Session Title: Systemic Lupus Erythematosus: Clinical Aspects
Session Type: Abstract Submissions (ACR)
Background/Purpose: The hallmark of SLE is pathogenic autoantibody (aab) production that is closely associated with organ damage. Anti-dsDNA aab are specific to SLE; their deleterious effects are mediated by direct binding of aab or anti-dsDNA containing immune complexes to tissue antigen and TLRs leading to stimulation of inflammatory pathways. Current therapies include immunosuppressive/cytotoxic drugs with significant potential toxicities. Protease inhibitors (PIs) such as nelfinavir, in addition to direct anti-viral properties, are safe and well-tolerated and have been shown to have immunomodulatory effects. Previous studies have shown that nelfinavir inhibits murine anti-dsDNA aab binding by ELISA. We hypothesized that nelfinavir would similarly inhibit binding of human anti-dsDNA antibodies from SLE subjects, decrease pro-inflammatory cytokine gene expression in stimulated peripheral blood mononuclear cells (PBMC) and inhibit anti-DNA aab binding to mouse glomeruli ex-vivo.
Methods: Sera from 4 SLE subjects with elevated serum anti-DNA aab and increased disease activity (SLEDAI of ≥4) were incubated with increasing concentrations of nelfinavir (1 µM, 10 µM, and 100 µM) and added to the ELISA plate followed by spectrophotometric analysis. Healthy PBMC were stimulated with lipopolysaccharide (LPS)(5µg/mL) or high-mobility group box 1 protein (HMGB1)(10µg/mL) and incubated with nelfinavir (1 µM, 10 µM, and 100 µM). Cytokine gene expression (IL-6, IL-12α, TNFα, INFα, IL-1β) and IFN inducible gene expression (IFIT1, MX1, IFI44, and OAS1) were measured in the PBMCs by PCR. The glomerular binding assay was used to measure inhibitory effects of nelfinavir on murine anti-DNA aab binding to glomerular antigen(s) with and without DNase treatment.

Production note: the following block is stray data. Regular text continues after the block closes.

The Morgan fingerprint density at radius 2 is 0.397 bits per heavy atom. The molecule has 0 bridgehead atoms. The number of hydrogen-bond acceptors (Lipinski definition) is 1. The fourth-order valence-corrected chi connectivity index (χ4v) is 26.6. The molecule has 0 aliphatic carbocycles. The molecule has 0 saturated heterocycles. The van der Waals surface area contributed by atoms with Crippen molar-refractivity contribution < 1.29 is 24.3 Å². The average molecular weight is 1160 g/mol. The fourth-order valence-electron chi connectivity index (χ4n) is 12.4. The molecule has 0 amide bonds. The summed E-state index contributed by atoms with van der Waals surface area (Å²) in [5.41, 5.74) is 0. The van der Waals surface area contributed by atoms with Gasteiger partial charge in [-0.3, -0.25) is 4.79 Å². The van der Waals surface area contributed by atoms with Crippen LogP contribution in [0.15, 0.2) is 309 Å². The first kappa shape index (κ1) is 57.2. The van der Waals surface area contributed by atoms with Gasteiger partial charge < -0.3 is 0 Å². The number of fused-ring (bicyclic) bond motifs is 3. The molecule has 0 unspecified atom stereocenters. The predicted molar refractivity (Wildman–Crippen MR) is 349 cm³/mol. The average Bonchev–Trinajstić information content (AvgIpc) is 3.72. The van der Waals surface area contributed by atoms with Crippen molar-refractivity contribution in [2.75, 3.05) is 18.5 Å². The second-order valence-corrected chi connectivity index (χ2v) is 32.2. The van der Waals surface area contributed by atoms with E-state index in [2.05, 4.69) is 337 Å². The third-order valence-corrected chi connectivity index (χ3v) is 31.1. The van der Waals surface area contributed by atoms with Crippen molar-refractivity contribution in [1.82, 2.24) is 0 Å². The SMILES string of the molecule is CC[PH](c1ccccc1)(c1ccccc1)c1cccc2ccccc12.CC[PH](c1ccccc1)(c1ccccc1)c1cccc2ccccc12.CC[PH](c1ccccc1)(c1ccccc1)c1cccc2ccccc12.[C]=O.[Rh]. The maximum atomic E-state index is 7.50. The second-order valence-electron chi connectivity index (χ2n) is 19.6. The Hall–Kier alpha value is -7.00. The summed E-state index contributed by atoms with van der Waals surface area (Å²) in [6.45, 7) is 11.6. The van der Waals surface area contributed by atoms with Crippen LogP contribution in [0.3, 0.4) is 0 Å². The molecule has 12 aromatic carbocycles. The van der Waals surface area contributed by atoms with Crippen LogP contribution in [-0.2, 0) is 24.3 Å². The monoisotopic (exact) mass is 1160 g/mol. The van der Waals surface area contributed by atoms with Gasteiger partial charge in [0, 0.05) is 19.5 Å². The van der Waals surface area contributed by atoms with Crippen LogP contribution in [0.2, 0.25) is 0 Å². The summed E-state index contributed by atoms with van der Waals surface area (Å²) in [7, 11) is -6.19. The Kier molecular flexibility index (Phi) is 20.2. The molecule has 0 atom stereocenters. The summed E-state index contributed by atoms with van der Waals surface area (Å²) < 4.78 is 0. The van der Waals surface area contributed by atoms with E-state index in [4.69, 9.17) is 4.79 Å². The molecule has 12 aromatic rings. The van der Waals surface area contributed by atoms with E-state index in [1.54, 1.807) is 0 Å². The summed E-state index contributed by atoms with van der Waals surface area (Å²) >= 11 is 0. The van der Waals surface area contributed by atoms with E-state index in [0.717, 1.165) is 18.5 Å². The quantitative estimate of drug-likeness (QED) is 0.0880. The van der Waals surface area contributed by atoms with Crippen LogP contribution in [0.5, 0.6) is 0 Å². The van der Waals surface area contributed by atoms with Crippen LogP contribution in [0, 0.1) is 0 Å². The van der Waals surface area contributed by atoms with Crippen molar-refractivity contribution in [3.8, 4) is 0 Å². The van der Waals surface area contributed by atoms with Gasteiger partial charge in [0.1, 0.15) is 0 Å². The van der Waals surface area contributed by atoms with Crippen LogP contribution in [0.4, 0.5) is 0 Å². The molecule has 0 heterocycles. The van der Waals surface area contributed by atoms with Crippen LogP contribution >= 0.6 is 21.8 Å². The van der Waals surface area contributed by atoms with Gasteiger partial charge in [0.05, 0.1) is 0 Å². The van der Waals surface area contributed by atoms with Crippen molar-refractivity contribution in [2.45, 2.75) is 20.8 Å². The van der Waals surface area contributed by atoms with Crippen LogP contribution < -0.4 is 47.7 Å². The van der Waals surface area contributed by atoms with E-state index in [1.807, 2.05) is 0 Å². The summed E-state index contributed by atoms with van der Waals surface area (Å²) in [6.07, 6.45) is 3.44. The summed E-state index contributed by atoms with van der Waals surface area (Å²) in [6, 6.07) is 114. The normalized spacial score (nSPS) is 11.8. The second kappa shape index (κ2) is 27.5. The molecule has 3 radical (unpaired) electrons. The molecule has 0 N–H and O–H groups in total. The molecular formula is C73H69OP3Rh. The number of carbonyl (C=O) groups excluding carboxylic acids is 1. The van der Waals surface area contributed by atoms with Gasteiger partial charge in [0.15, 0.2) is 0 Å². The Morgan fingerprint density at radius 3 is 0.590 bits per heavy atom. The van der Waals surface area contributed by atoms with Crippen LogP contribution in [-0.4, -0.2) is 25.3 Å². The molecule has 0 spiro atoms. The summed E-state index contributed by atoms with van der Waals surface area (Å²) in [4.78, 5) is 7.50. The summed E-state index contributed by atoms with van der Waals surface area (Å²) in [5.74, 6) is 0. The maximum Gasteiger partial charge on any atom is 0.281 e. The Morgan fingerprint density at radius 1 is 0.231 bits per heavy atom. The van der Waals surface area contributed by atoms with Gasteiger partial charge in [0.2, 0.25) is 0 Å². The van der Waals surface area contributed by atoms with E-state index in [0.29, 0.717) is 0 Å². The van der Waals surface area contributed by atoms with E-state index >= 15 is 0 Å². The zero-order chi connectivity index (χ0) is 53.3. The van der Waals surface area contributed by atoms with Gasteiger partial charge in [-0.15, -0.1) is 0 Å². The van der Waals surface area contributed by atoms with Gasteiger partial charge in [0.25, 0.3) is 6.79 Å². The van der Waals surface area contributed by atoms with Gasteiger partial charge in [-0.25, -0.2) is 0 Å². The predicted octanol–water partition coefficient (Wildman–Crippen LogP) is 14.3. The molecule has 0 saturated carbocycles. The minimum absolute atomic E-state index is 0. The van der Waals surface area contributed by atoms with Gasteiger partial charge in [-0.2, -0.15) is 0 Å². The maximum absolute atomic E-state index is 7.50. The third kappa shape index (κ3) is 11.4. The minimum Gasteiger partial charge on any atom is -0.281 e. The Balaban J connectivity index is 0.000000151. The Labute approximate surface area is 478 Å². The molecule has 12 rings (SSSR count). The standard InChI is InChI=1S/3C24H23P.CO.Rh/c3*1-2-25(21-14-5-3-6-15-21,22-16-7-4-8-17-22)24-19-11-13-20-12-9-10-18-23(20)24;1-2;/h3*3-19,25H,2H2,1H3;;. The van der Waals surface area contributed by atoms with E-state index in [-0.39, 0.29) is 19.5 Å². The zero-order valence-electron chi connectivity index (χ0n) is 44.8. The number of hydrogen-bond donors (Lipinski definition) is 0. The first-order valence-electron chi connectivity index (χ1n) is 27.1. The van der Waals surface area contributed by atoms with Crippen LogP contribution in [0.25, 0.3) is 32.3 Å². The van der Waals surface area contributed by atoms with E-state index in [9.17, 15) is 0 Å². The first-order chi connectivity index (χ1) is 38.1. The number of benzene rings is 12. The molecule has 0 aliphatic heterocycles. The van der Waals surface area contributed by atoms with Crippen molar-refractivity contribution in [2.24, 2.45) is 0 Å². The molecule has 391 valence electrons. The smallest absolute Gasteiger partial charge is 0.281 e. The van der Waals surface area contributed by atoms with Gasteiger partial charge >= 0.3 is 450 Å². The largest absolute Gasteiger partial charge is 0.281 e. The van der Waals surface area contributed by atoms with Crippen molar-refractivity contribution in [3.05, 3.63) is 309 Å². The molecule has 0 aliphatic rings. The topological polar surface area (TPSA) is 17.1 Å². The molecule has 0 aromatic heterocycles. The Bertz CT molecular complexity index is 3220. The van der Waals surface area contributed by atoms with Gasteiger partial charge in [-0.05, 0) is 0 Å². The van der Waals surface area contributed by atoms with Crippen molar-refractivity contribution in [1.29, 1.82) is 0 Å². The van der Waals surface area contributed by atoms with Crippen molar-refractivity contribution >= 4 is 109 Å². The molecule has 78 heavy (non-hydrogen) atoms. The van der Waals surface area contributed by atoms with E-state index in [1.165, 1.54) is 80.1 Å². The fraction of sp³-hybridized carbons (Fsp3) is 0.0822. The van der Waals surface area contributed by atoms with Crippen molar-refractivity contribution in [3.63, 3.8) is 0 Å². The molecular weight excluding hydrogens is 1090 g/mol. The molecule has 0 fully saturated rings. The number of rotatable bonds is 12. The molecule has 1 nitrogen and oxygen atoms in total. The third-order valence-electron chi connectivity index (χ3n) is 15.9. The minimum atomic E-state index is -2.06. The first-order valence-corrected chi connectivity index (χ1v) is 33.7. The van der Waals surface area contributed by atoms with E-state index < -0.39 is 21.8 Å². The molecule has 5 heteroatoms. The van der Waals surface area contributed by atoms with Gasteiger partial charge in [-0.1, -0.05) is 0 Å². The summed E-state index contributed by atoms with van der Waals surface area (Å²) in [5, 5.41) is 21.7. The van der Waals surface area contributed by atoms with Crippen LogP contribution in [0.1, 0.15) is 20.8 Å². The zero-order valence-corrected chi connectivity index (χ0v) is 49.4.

Results: Nelfinavir at 1, 10 and 100 µM concentrations resulted in 59%, 60% and 56% inhibition of DNA binding by ELISA respectively (p=0.01, p=0.02, p=0.01). Increasing concentrations of nelfinavir incubated with LPS-stimulated PBMC resulted in decreased gene expression of IL-12α (99%, 99%, and 99%), TNFα (90%, 90%, and 90%), IFNα (99%, 99%, and 99%) and IL1β (64%, 51%, and 24%). IL6 gene expression was decreased with 1 and 10µM concentrations but increased with 100 µM concentration. HMGB1 stimulated PBMC demonstrated increased expression of TNFα, IL12α, IFNα, IL1β and the IFN inducible genes IFIT 1, MX1, IFI44 and OAS1 that was inhibited by nelfinavir with no clear dose response. IL6 gene expression was not increased by HMGB1 although addition of nelfinavir inhibited the expressed levels. The 100 µM concentration of nelfinavir abrogated glomerular binding of murine anti-DNA aab to glomerular antigens.
Conclusion: Nelfinavir inhibits human anti-dsDNA binding to dsDNA and murine anti-DNA aab binding to glomerular antigen. Additionally, nelfinavir reduces expression of pro-inflammatory cytokines and IFN inducible genes in LPS and HMGB-1 stimulated PBMC suggesting that the mechanism for inhibition may be interference with the antigen binding site of the anti-dsDNA aab. We plan to use these measures as biologic outcome measures for a phase IIa clinical trial exploring the in-vivo inhibitory effects of nelfinavir in SLE patients.
« Back to 2012 ACR/ARHP Annual Meeting
ACR Meeting Abstracts - https://acrabstracts.org/abstract/effects-of-nelfinavir-on-anti-dsdna-antibody-binding-and-pro-inflammatory-cytokine-gene-expression/